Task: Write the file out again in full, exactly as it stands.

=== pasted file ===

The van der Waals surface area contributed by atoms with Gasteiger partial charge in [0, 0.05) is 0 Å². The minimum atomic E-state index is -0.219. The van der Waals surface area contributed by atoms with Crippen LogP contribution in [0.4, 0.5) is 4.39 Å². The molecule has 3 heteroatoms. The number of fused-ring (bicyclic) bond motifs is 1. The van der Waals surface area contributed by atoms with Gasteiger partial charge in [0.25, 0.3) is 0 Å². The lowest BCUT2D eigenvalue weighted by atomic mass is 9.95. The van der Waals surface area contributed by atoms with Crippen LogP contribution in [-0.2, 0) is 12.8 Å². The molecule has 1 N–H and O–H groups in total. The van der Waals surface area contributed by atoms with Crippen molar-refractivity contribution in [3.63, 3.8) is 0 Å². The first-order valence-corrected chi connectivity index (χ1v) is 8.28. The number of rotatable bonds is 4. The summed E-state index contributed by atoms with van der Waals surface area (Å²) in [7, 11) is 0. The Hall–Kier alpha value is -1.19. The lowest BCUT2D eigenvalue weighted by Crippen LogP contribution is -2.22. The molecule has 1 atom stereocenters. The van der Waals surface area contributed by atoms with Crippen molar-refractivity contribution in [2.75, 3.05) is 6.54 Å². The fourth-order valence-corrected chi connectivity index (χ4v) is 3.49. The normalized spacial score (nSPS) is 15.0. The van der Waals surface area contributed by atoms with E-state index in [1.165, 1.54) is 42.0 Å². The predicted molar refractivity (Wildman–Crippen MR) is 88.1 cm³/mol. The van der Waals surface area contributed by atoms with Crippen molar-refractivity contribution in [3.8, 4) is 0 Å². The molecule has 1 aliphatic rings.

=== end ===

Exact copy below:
The van der Waals surface area contributed by atoms with Gasteiger partial charge in [0, 0.05) is 0 Å². The minimum atomic E-state index is -0.219. The van der Waals surface area contributed by atoms with Crippen LogP contribution in [0.4, 0.5) is 4.39 Å². The molecule has 3 heteroatoms. The number of fused-ring (bicyclic) bond motifs is 1. The van der Waals surface area contributed by atoms with Gasteiger partial charge in [0.25, 0.3) is 0 Å². The lowest BCUT2D eigenvalue weighted by atomic mass is 9.95. The van der Waals surface area contributed by atoms with Crippen LogP contribution in [-0.2, 0) is 12.8 Å². The molecule has 1 N–H and O–H groups in total. The van der Waals surface area contributed by atoms with Crippen molar-refractivity contribution in [3.63, 3.8) is 0 Å². The first-order valence-corrected chi connectivity index (χ1v) is 8.28. The number of rotatable bonds is 4. The summed E-state index contributed by atoms with van der Waals surface area (Å²) in [7, 11) is 0. The Hall–Kier alpha value is -1.19. The lowest BCUT2D eigenvalue weighted by Crippen LogP contribution is -2.22. The molecule has 1 atom stereocenters. The van der Waals surface area contributed by atoms with Crippen molar-refractivity contribution in [2.75, 3.05) is 6.54 Å². The fourth-order valence-corrected chi connectivity index (χ4v) is 3.49. The normalized spacial score (nSPS) is 15.0. The van der Waals surface area contributed by atoms with E-state index in [1.165, 1.54) is 42.0 Å². The predicted molar refractivity (Wildman–Crippen MR) is 88.1 cm³/mol. The van der Waals surface area contributed by atoms with Crippen molar-refractivity contribution in [3.8, 4) is 0 Å². The molecule has 1 aliphatic rings.